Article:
Marine Surveyor Sentenced to Jail for Bunker Theft Scheme
A marine surveyor has been sentenced to more than three months in jail for his role in a long-running bunker theft ring in Singapore, the world's largest bunkering hub.
Kumunan Rethana Kumaran, 40, was one of 12 surveyors charged with taking bribes from former Shell Bukom employees who ran an illegal scheme to siphon off fuel oil from Shell's physical bunker operations at Singapore.
The surveyors were third-party contractors, hired by Shell to inspect vessels during legitimate bunker deliveries. They allegedly took bribes to look the other way and falsify the amount of the delivery as the conspirators loaded more than the contracted amount aboard the receiving vessel. The Shell employees would sell the ship the extra fuel at below-market prices, then keep the money.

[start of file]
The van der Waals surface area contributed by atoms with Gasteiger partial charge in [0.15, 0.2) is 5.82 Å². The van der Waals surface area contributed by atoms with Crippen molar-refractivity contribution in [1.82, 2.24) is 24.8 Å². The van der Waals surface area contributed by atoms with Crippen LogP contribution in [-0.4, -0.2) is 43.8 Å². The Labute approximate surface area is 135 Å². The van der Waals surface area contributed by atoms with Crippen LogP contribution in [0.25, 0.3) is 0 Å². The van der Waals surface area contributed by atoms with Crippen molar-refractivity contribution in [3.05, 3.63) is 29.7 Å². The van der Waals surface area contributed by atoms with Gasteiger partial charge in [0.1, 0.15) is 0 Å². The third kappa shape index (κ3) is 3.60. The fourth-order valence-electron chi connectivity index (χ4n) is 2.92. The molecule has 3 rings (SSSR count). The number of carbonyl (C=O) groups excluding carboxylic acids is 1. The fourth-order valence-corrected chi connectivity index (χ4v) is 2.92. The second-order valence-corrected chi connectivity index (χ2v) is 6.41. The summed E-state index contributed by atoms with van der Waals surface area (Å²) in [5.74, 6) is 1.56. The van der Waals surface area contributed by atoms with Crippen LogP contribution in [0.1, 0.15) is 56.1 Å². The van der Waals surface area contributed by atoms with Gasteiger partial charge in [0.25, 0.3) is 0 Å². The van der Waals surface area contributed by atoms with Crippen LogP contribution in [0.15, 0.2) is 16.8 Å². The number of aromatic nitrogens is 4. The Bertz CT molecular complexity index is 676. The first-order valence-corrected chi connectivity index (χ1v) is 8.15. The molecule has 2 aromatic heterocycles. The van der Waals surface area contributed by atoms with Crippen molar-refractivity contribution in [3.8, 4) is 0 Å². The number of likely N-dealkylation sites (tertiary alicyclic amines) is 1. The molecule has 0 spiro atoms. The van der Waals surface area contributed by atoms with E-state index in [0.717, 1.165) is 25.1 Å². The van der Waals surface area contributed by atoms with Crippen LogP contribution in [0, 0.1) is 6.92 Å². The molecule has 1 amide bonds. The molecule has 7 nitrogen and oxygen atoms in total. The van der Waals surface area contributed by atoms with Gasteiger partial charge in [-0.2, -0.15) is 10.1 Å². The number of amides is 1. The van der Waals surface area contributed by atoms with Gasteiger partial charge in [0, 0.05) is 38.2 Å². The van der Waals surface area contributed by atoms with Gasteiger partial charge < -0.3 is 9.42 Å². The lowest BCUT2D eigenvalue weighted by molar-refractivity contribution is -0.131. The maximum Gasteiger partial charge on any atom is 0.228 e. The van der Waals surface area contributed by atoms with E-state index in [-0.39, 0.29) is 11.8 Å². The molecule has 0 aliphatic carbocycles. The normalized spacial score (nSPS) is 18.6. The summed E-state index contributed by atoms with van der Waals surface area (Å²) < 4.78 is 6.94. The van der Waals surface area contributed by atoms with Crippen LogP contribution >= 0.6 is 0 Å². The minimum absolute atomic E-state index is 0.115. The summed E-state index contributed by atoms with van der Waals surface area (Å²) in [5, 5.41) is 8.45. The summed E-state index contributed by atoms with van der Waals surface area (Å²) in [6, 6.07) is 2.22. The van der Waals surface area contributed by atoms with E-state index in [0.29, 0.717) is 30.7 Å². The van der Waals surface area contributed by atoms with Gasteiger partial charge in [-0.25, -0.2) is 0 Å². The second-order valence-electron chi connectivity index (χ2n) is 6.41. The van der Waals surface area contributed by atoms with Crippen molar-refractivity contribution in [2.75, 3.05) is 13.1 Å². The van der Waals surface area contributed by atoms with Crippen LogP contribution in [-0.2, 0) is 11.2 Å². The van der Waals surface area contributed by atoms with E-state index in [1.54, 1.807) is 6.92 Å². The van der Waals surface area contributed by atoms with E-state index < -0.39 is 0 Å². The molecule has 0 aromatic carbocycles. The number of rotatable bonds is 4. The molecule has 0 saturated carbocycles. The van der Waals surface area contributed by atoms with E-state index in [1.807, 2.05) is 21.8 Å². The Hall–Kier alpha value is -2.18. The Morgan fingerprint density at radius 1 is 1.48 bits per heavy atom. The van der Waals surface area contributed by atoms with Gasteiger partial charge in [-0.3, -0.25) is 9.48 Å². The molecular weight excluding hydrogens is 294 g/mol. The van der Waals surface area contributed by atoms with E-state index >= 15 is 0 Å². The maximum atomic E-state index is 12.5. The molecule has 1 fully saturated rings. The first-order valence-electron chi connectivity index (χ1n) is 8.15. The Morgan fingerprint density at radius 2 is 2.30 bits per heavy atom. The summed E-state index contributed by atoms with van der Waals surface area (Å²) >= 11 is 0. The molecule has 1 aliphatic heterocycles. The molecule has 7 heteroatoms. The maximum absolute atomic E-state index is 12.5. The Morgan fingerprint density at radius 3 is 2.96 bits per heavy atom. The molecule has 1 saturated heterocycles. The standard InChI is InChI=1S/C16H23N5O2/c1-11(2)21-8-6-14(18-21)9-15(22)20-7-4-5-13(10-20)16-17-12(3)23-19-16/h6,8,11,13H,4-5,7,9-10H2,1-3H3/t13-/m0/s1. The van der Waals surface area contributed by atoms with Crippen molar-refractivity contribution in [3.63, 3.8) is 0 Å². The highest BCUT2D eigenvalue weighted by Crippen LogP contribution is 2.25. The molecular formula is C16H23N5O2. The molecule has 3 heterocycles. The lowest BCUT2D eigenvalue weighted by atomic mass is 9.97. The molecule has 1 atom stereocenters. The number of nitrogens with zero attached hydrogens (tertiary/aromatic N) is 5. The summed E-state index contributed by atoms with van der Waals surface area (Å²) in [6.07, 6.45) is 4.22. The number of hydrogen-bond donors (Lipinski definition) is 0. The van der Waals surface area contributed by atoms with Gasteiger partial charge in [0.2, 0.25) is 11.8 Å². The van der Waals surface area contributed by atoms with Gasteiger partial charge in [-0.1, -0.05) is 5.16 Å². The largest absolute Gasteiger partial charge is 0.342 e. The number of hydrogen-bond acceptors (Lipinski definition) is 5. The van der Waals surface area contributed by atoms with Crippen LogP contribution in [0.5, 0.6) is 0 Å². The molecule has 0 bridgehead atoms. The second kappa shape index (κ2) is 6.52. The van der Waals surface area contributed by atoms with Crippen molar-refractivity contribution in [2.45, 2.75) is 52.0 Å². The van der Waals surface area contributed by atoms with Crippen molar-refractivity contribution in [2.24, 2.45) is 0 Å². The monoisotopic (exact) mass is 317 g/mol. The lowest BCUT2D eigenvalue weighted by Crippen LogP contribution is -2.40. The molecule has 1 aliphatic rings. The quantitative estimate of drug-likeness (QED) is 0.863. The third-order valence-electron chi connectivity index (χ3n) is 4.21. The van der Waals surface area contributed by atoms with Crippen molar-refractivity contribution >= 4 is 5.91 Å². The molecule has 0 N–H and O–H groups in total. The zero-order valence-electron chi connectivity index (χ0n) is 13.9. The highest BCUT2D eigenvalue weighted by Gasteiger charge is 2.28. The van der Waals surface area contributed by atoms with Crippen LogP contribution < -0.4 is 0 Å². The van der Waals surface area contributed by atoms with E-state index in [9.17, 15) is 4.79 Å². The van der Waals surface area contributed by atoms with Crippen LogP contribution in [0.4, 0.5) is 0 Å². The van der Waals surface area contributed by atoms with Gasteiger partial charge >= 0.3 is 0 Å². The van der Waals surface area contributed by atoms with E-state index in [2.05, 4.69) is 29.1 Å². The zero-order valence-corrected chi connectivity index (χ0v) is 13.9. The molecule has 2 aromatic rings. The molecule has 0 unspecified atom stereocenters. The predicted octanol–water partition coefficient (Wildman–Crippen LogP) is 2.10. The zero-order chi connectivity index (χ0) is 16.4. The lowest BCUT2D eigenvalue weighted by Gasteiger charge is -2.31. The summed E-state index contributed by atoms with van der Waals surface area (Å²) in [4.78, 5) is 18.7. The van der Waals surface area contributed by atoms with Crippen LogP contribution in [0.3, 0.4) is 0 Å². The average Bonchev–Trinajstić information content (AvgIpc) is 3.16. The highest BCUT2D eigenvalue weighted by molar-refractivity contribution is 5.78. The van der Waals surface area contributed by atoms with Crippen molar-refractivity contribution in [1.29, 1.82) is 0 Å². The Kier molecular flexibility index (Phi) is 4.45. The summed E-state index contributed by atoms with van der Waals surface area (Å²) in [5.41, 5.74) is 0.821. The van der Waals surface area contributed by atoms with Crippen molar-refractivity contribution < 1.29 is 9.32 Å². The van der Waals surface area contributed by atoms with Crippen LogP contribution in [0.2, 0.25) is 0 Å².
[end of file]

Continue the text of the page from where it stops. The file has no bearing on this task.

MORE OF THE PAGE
The former Shell employees allegedly at the heart of the scheme have been identified as Juandi Pungot, Muzaffar Ali Khan Muhamad Akram and Richard Goh Chee Keong. All have been charged, and alleged ringleader Pungot has already been sentenced to a record-setting jail term of 29 years.
Surveyor Kumunan Rethana Kumaran was accused of playing a relatively minor role in the overarching scheme. Another surveyor charged in the conspiracy, Noruliman Bakti, allegedly recruited Kumaran for the operation. Kumaran allegedly abetted two instances of fuel oil misappropriation in 2016 in exchange for bribes totaling $12,000, arranged and received through Bakti. The total value of the stolen product in the two cases was estimated at about $630,000.
Kumaran was sentenced to 15 weeks in jail and restitution equal to the amount of the bribes he received. Alternately, he could spend another four weeks behind bars in lieu of repayment.
Over the full 10-year span of the scheme, the conspirators allegedly stole about $130 million worth of fuel. Collectively, the 12 surveyors received only a small fraction of the amount of the theft in bribes, less than one percent of the take in total.